Report: Securing Syrian Chemical Weapons Would Take 75,000 Ground Troops

Posted: Sep 05, 2013 2:15 PM
Report: Securing Syrian Chemical Weapons Would Take 75,000 Ground Troops

During a hearing in front of the House Foreign Relations Committee Thursday, Secretary of State John Kerry suggested the United States would eventually need to put boots on the ground in Syria in order to secure stockpiles of chemical weapons. When pressed on the issue, Kerry quickly walked back the troops on the ground option and stated he was simply "thinking out loud" when he made the statement. A resolution passed by the Senate Armed Service Committee yesterday, leaving wiggle room for troops to be eventually placed on the ground in Syria.

Now, the Daily Mail is reporting the Pentagon knew a year ago that in order to effectively secure chemical weapons, at least 75,000 ground troops would need to be deployed.

Securing Syria's chemical weapons stockpiles and the facilities that produced them would likely require the U.S. to send more than 75,000 ground troops into the Middle Eastern country, MailOnline learned Wednesday.

That estimate comes from a secret memorandum the U.S. Department of Defense prepared for President Obama in early 2012.

U.S. Central Command arrived at the figure of 75,000 ground troops as part of a written series of military options for dealing with Bashar al-Assad more than 18 months ago, long before the U.S. confirmed internally that the Syrian dictator was using the weapons against rebel factions within his borders.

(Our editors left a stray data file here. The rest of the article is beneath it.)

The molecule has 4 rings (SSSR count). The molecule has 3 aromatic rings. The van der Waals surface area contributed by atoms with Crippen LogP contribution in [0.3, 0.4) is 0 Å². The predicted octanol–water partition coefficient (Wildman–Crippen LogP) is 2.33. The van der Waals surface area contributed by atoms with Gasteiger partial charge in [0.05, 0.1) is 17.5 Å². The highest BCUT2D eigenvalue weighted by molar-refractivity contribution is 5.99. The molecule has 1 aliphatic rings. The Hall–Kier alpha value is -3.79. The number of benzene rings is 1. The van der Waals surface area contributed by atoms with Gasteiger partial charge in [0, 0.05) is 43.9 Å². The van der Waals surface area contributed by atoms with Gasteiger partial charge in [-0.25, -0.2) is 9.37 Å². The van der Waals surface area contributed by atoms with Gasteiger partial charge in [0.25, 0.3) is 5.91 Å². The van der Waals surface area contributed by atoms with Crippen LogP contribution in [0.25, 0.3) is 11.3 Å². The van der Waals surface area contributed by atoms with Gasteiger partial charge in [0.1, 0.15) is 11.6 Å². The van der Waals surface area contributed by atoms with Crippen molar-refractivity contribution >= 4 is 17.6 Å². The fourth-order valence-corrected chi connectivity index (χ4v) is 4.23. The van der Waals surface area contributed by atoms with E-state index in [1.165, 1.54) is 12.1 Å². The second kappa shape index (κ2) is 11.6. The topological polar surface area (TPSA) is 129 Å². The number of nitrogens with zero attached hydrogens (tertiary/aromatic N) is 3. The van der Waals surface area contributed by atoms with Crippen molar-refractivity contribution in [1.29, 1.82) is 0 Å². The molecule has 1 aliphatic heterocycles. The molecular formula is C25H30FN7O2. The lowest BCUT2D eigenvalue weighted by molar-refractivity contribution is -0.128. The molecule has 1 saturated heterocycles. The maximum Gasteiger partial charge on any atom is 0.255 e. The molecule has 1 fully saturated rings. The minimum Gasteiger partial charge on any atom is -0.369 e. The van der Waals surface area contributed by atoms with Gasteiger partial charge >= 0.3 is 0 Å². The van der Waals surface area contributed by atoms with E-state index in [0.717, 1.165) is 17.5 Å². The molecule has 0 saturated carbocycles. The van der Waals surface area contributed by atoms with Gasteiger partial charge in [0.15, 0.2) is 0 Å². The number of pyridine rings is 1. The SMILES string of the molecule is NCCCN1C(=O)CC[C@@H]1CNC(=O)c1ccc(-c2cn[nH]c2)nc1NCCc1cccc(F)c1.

'The report exists, and it was prepared at the request of the National Security Advisor's staff,' a Department of Defense official with knowledge of the inquiry told MailOnline Wednesday on condition of anonymity.

'DoD spent lots of time and resources on it. Everyone understood that this wasn't a pointless exercise, and that eventually we would be tasked with going and getting the VX and sarin, so there was lots of due diligence.'

For some perspective, at the beginning of the Iraq war in 2003, just 63,000 troops were deployed.

So, what exactly is going to happen? President Obama has clearly indicated he's interested in a minor strike against Syria with no plan B should Bashir al-Assad be taken out of power. Senator John McCain wants to arm rebels in order to shift power away from Assad on the battlefield. Secretary of State John Kerry wants troops on the ground because realistically, that's the only way intervening in the civil war will be at least somewhat effective. He also wants the Saudis to bank roll for the whole thing.

The American people don't want intervention at all according to multiple polls.

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The question now is this: What is the goal of the United States? To secure chemical weapons or to destroy them.

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